Canning at Home Food Safety

Home canning, canned vegetables outdoors

If you are new to canning at home or safe food preservation, there are undoubtedly many questions. How can you be certain home canned foods are safe to eat? What is the processing time required for different foods? What’s the minimum temperature needed to make canned foods safe? Which equipment is best for home canning? How can I be sure home canned food is microorganisms free?

Thankfully there have been major improvements in published information, techniques, equipment and guidelines during the last 30 years. Today, many government and commercial websites, which are easy to access, offer information on how to preserve foods safely.

Visit sites like The National Center for Home Food Preservation for extensive articles on how to can, freeze, dry, cure & smoke, ferment or pickle foods. Ball Corporation, makers of canning jars, lids and supplies, offers recipes, canning techniques and products. Both websites offer easy to follow instructions for food preservation that are backed by years of research and extensive testing.

1. Understanding the canning process

Canning is simply one step beyond cooking. Canning applies heat to food in a closed canning jar to stop the natural spoilage that would otherwise take place. The process removes air from the jar to create an airtight seal.

2. There are two basic home canning methods: water bath canning and pressure canning

Water Bath Canning
This is the most common technique used for high-acid foods. It is ideal for canning fruits, fruit juices, jams and jellies, salsas, tomatoes with added acid, pickles, relishes, chutneys, sauces, vinegars and condiments.

Water bath canners will include a pot with a fitted lid and usually a wire rack to keep the glass jars off the bottom of the pot.

Pressure Canning
To preserve low acid fruits and vegetables, meats, poultry and seafood, Pressure canning is mandatory for safety. Pressure canning heats the contents to 240º F, and therefore eliminates the risk of foodborne bacteria. If you’re mixing high acid foods with low-acid foods you must use the pressure canning method.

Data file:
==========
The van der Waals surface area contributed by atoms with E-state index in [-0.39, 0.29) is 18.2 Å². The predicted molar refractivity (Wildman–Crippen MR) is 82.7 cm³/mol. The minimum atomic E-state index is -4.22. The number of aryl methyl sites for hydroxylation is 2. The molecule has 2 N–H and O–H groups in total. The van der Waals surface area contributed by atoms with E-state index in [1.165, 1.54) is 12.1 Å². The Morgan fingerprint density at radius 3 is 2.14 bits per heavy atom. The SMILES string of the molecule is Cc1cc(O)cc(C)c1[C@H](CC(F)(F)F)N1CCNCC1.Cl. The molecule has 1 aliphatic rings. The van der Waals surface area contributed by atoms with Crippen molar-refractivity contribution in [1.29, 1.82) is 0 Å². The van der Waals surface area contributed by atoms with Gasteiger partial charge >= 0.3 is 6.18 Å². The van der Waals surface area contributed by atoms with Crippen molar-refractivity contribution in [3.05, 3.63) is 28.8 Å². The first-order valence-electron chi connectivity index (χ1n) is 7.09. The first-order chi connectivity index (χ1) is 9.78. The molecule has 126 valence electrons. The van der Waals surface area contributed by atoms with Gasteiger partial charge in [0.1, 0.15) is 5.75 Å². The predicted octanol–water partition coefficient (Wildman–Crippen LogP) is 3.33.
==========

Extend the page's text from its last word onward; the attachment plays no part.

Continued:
Modern pressure canners, those manufactured after the 1970s will have an automatic vent/cover lock, a steam vent and a safety fuse. I prefer the made in the US models with a weighted gauge instead of the dial gauge, which needs to be calibrated periodically. Choose one that is Underwriter’s Laboratory (UL) approval to ensure safety. The USDA recommends that a canner be large enough to hold at least 4 quart jars to be considered a pressure canner for the USDA published processes.

3. Keep it clean

The purpose of canning is to heat the food to a high enough temperature to arrest enzymatic activity and kill yeasts, molds and bacteria. To help avoid foodborne illness clean all the equipment and supplies at the beginning of the canning process in boiling water. Canning equipment and recipes will provide detailed instructions on the correct procedure for this.

4. Allow the proper processing time for each different food

It is important to closely follow guidelines for each recipe. Process times will vary by food and by altitude. Processing times will be included in any legitimate recipe source. Instructions on how to adjust for altitude will come with your canner or can be found at the websites listed above.

5. Resources

The Ball Corporation publishes the Ball Blue Book Guide to Preserving. Now in its 32 edition, has 128 pages of canning information, recipes and instructions ISBN-10: 0972753702 under $10.00. Available on Amazon and other retailers.

The Complete Guide to Home Canning and Preserving by the US Department of Agriculture, 192 pages of canning and preserving information ISBN-10: 0486409317 under $10.00. Available on Amazon in paperback and Kindle editions and from other retailers.

 

About Bill Washburn

The Pioneer Dad (aka Bill Washburn) is an expert gardener, carpenter and fine art painter who brings his gardening, home brewing and home improvement expertise to the web.

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